While the motions were pending, the FBI altered its position regarding some of its redactions and submitted a declaration from Dennis Argall, another FBI employee in the Records Management Division. Argall's declaration acknowledged the identity of the database used by the FBI, "Accurint," because it posed "no harm," and he rescinded a reference to a different database, "Guardian," that had been made in error. Argall further stated that the FBI was releasing "two enclosures" that Shapiro had identified as missing.
On March 31, 2014, the district court issued its first opinion on the cross-motions for summary judgment. Shapiro v. DOJ, 34 F.Supp.3d 89 (D.D.C. 2014). To reach its opinion, the district court performed an in camera inspection of the unredacted documents. Id. at 93. The district court held that the FBI appropriately applied FOIA Exemptions 6 and 7 to the redactions on the responsive documents and granted in part summary judgment in favor of the DOJ and denied in part Shapiro's cross-motion. Id. at 99-100. As to the adequacy of the search, the district court held the cross-motions in abeyance until the FBI performed additional searches or provided further explanation about why additional searches are unnecessary. Id.
While the motions were held in abeyance, the FBI reviewed material released in connection with another requester's previously submitted FOIA request. The FBI identified sixty-eight additional responsive pages generated from this request that was not previously released to Shapiro, labeled Swartz-24 through Swartz-91. However, the FBI asserted FOIA Exemptions 3, 6, and 7, to redact or withhold some of these documents. The FBI withheld nine pages, redacted parts of twenty-three pages, deleted one page as a duplicate,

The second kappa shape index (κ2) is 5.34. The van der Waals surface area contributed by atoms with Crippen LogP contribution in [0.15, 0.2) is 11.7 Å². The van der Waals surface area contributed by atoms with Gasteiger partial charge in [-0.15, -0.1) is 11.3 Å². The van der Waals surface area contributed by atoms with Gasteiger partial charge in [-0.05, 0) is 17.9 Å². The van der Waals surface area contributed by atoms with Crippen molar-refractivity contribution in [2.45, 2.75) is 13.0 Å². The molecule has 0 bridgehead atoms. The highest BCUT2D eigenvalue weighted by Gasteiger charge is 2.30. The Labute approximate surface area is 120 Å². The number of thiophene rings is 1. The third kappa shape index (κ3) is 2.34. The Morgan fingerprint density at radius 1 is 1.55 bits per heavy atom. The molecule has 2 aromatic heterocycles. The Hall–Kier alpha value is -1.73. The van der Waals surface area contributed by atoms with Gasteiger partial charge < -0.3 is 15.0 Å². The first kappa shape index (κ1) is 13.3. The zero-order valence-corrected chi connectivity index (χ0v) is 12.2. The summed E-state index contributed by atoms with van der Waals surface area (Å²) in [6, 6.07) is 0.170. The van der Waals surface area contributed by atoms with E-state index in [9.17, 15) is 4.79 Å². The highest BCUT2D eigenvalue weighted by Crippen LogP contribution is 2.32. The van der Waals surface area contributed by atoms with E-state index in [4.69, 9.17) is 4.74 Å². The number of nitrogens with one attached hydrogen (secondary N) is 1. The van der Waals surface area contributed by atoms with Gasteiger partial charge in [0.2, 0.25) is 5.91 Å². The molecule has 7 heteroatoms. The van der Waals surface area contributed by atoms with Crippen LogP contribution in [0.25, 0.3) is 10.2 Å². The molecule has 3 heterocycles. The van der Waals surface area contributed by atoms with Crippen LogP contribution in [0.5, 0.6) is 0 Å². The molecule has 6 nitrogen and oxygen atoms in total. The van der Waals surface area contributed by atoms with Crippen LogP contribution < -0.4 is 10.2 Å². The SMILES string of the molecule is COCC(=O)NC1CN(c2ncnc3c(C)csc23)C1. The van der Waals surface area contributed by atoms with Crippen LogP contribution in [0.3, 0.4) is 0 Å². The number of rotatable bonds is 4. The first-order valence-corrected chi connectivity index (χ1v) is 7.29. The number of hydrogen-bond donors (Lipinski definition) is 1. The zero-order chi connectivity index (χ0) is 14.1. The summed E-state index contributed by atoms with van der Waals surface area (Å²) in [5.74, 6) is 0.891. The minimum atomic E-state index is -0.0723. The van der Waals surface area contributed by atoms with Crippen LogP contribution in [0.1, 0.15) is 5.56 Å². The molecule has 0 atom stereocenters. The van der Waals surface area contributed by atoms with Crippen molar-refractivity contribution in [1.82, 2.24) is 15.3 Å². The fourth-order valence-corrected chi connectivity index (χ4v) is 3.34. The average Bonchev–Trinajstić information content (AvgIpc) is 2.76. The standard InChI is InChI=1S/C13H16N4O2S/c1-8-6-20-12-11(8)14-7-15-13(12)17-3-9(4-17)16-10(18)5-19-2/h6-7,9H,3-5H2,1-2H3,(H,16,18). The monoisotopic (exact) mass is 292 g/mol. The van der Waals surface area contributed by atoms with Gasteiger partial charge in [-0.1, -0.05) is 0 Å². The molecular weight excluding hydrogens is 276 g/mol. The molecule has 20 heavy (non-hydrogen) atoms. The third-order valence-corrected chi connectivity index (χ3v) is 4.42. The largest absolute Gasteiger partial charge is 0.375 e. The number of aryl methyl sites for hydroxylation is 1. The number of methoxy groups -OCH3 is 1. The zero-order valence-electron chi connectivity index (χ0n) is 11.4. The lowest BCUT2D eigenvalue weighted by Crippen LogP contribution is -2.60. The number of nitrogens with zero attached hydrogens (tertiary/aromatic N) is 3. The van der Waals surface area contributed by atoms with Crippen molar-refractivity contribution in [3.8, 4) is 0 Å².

On September 7, 2016, the district court issued its second opinion on the cross-motions for summary judgment. Shapiro v. DOJ, 205 F.Supp.3d 68 (D.D.C. 2016). The district court relied on Hardy's second and third declarations describing the scope of the search and the FBI's rationale in asserting FOIA exemptions over the sixty-eight additional pages. Id. The district court held that the FBI search was sufficient, and granted the DOJ's motion for summary judgment as to the adequacy of the search and denied Shapiro's cross-motion on the same issue. Id. at 74-75. However, the court also opined that the DOJ failed to offer sufficient rationale for the FBI's assertion of FOIA Exemptions 3 and 7(E), and once again held the cross-motions in abeyance for the DOJ to provide additional briefing. Id.
In additional briefing, the FBI provided a fourth declaration from Hardy, explaining its application of FOIA exemptions. Shapiro withdrew his objection to the FBI's assertion of FOIA Exemption 3, but he continued to take issue with the FBI's assertion of FOIA Exemption 7(E), arguing that the FBI had no valid reason to withhold items that came from the Accurint database. On April 20, 2017, the district court issued its third opinion, "find[ing] that the government has provided sufficient justification as to the documents it has withheld pursuant to FOIA Exemption 7(E)." Shapiro v. DOJ, 249 F.Supp.3d 502 (D.D.C. Apr. 20, 2017). The court granted the DOJ's motion for summary judgment, denied Shapiro's cross-motion, and entered final judgment in favor of the DOJ. Shapiro timely appealed the district court judgment.